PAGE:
Negligence to blame for coronavirus infection spike in Germany, says health chief

Health workers collect samples at a makeshift COVID-19 testing station in Mamming, Germany, Tuesday, July 28, 2020. After a local coronavirus outbreak on the cucumber farm premises, state authorities have quarantined the entire farm and its workers. (AP Photo/Matthias Schrader)
Health workers collect samples at a makeshift COVID-19 testing station in Mamming, Germany. (AP)

Negligence is to blame for Germany’s steady rise in new coronavirus infections, one of its senior health officials has said.

Lothar Wieler, the head of the Robert Koch Institute (RKI), the government agency responsible for disease control, said Germans had become careless about social distancing.

His warning came as several European countries experienced COVID-19 spikes.

Wieler said on Tuesday: “The new developments in Germany make me very worried. The rise has to do with the fact that we have become negligent.”

The head of Germany's Robert Koch Institute (RKI), Lothar Wieler, addresses a news conference on the country's situation amid the novel coronavirus COVID-19 pandemic, in Berlin on July 28, 2020. (Photo by Tobias SCHWARZ / various sources / AFP) (Photo by TOBIAS SCHWARZ/POOL/AFP via Getty Images)
The head of Germany's Robert Koch Institute, Lothar Wieler, blamed negligence on a recent coronavirus surge. (AFP via Getty)

Germany’s number of daily new cases almost doubled on Tuesday to 633, something the RKI blamed on increased contact between people in the workplace and at parties.

According to Johns Hopkins University, Germany has had more than 207,000 coronavirus cases and more than 9,100 deaths.

It had been praised for its initial response to the pandemic, but last month its R rate jumped after an outbreak at a meat-packing factory.

Germany has advised its citizens to avoid travelling to several regions of Spain, which has seen a huge spike in cases, many of them blamed on young people gathering in large groups.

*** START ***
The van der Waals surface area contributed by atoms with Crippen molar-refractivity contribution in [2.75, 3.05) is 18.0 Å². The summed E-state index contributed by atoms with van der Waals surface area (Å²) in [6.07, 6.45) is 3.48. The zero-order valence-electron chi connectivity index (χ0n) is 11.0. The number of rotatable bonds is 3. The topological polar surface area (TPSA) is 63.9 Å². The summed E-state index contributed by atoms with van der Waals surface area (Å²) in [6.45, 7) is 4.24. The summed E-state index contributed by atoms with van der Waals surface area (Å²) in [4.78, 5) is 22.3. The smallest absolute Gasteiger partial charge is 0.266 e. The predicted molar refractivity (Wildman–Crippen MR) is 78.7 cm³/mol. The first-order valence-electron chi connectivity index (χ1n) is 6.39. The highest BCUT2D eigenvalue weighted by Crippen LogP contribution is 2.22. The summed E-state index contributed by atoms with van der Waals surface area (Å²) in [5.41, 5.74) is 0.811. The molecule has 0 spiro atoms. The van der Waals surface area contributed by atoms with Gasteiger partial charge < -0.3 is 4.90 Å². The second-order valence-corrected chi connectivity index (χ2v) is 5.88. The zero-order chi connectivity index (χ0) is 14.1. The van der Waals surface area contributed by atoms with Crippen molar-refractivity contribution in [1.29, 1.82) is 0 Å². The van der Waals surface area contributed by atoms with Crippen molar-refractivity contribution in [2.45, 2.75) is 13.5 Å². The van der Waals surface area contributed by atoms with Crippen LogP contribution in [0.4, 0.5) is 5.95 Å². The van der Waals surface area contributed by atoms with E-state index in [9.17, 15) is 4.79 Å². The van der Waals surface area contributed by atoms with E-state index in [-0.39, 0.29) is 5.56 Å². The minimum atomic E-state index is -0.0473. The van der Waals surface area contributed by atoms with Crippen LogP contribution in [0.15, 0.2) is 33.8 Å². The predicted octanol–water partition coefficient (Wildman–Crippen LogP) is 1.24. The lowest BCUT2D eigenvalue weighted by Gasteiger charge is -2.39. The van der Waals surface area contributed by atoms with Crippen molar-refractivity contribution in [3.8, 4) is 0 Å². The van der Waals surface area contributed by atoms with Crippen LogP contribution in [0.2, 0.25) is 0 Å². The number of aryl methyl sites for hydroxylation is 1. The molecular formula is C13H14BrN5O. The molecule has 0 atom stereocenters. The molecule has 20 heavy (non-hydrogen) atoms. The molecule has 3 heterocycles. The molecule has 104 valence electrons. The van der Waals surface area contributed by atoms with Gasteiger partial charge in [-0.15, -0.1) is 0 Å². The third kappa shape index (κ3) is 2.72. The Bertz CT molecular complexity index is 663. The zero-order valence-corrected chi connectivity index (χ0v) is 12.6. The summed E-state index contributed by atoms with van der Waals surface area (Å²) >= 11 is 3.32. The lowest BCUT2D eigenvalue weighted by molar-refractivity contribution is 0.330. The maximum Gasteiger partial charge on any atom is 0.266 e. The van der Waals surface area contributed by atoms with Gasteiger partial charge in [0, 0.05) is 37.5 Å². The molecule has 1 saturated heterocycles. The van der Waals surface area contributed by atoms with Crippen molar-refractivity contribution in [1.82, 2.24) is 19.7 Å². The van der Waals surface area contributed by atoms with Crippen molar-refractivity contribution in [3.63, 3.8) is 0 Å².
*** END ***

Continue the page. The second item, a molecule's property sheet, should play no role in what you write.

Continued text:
And Belgium has halted its coronavirus easing plan and brought in new social distancing measures after a surge of infections.

It is now averaging 279 new cases a day following a 71% rise in COVID-19 infections in the past week, according to figures released on Monday.

Its prime minister, Sophie Wilmes, said that from next Wednesday contacts outside every household will be limited to the same five people over the next four weeks.

"Our aim is clear – avoid another full lockdown," she said.

Belgium's Prime Minister Sophie Wilmes attends a news conference following a meeting of the National Security Council amid the coronavirus outbreak in Brussels, Monday, July 27, 2020. Belgian Prime Minister Sophie Wilmes unveiled Monday a new set of drastic social distancing measures aimed at avoiding a new general lockdown amid a surge of COVID-19 infections. (Francois Lenoir, Pool Photo via AP)
Belgium's prime minister Sophie Wilmes announced new coronavirus restrictions on Monday. (AP)

On Tuesday, UK prime minister Boris Johnson defended his government’s decision at the weekend to impose a 14-day quarantine on travellers from Spain, after 900 new cases were reported there on Friday.

"It's vital that when people are coming back from abroad, if they are coming back from a place where I'm afraid there is another outbreak, they must go into quarantine," he said.

Spain's prime minister Pedro Sanchez described the restrictions on travel to the country as an "error", saying Britons would be safer in Ibiza than at home.

He pointed out that the upsurge in coronavirus cases is focused in two regions, Catalonia and Aragon, adding: "In most of Spain, the incidence is very much inferior to even the numbers registered in the United Kingdom."

Prime Minister Boris Johnson during a visit to the Cycle Lounge, a bicycle repair shop in Beeston, Nottinghamshire, to launch a strategy to get more people cycling.
Prime minister Boris Johnson, launching a cycling strategy on Tuesday, said Britons need to be "vigilant" about a second coronavirus wave. (PA)

In the UK, there have been several recent outbreaks and warnings that the rate of new COVID-19 cases has stopped declining, and Johnson said the country must be “vigilant” to avoid a second wave.

“The most important thing is for everybody in all communities to heed the advice, to follow the advice, not to be spreading it accidentally and get it right down, and we’ll be able to ease the restrictions across the country,” he said on Tuesday.

“But clearly we now face, I’m afraid, the threat of a second wave in other parts of Europe and we just have to be vigilant and we have to be very mindful.”

From 1 August, there will be a number of changes to lockdown in England - employers will have the power to decide if staff should return to the workplace and casinos, bowling alleys and skating rinks can reopen.

Wedding receptions will be allowed to include up to 30 people including the couple, guests, staff and officials.

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